Guatemala - Heather Climbs 50th Birthday Volcano!
Feb 01, 2005
Dec 31, 2020
Antigua is a beautiful city. Mayan women sit in colourful costumes amid the ruins of buildings damaged in a 1773 earthquake. The streets have rows of squat houses painted in bright colours and many stately colonial buildings and the city is surrounded by 4 amazingly high volcanos
. It was Volcano Pacayaat 2,552 metres and still active that I decided was going to be my 50th birthday challenge. Although my birthday isn'tīt until 18th March I have always said, when asked what I was going to do for my birthday, is that I wanted to climb a mountain. And a challenge it was!! I had travellers belly for 3 days and hadn't been eating. We caught a bus there with a group of people and local guides. It is not safe to go alone as bandits haunt the lower reaches and the day before some German girls had been robbed at gunpoint of all their possessions. Most of our group were medical students and all young and fit, which was a bit daunting as we had to keep together. First there was a very steep climb to the base of the crater then the last hour was spent scrambling up the scree and volcanic throw up - 1 step forward and 2 back with each movement. What amazing sights and sounds greeted us when we made it to the top!!! Please look at the photos. There were big eruptions happening right in front of us with large rocks flying into the sky and red hot lava. It was simply breathtaking to be on top of the world with volcanic eruptions happening and the sun beginning to set. As we slid back down the mountain we were very proud of our efforts and continue to be amazed at the power of nature.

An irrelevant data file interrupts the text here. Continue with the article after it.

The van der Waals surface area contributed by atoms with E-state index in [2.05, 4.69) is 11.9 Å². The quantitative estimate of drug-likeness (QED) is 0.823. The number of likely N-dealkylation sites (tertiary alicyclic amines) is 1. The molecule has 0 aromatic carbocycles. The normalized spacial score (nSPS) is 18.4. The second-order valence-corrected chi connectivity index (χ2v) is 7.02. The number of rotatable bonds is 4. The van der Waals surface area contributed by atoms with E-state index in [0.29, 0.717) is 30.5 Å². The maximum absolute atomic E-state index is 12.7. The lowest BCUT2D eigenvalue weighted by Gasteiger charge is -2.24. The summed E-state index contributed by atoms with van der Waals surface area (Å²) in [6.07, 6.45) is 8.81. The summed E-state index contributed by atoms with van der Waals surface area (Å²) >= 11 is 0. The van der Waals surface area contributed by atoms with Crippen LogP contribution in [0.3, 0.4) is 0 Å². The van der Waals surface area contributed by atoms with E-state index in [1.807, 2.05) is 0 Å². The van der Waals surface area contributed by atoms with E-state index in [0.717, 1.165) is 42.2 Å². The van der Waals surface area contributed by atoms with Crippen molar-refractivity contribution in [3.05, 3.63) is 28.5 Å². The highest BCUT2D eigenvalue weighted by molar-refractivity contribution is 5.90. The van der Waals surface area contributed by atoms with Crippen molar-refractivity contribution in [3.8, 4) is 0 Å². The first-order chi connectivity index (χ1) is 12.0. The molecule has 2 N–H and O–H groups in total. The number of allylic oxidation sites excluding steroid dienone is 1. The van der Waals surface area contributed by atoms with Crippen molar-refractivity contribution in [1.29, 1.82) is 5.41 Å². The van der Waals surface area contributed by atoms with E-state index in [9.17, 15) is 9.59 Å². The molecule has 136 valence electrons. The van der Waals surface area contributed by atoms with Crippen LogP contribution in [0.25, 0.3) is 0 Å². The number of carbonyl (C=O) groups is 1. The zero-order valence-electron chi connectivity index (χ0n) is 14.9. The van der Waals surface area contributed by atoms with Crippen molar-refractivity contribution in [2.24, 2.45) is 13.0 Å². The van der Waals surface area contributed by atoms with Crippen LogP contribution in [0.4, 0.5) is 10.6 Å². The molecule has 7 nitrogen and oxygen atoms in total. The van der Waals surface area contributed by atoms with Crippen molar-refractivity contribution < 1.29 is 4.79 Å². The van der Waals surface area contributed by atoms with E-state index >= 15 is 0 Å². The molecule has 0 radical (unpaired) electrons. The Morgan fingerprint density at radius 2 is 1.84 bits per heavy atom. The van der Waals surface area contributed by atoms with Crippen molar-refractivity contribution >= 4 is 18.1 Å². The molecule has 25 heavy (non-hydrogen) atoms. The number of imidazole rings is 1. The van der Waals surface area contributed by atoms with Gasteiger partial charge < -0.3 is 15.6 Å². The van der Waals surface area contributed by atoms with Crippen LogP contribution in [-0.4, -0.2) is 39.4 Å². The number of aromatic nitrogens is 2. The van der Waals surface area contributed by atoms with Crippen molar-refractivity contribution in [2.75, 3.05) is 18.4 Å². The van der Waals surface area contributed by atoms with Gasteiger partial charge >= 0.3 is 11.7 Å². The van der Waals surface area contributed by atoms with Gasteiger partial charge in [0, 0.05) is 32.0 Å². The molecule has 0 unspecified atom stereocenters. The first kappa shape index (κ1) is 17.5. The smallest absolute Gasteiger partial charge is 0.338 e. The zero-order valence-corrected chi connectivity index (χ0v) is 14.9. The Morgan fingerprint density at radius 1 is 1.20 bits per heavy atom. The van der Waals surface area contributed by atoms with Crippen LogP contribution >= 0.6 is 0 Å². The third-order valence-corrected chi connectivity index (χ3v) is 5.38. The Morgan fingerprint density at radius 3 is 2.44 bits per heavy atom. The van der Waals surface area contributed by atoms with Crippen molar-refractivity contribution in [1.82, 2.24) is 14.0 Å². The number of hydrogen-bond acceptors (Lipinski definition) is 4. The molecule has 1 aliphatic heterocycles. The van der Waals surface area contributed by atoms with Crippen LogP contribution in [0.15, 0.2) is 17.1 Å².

Footnote: Antigua Guatemala is UNESCO World Heritage listed.
And so we move onto Guatemala. Thursday 4th and Friday 5th March were like never ending days. We left Zipolite in Mexico about 2.00pm and 4 buses and 28 hours later we finally checked into accommodation in Antigua Guatemala! The last bus from Guatemala City to Antigua was the most amazing - a true chicken bus. The buses are old American school buses and carry at least 3 times their capacity with a conductor who hangs off the side shouting out for more people to pick up. We only had a large note to pay (money is quetzals) and after a while our change came back handed on by everyone over their heads as there was no way the conductor could reach us in the press of bodies. The change would have been several weeks wages for some but honesty prevailed.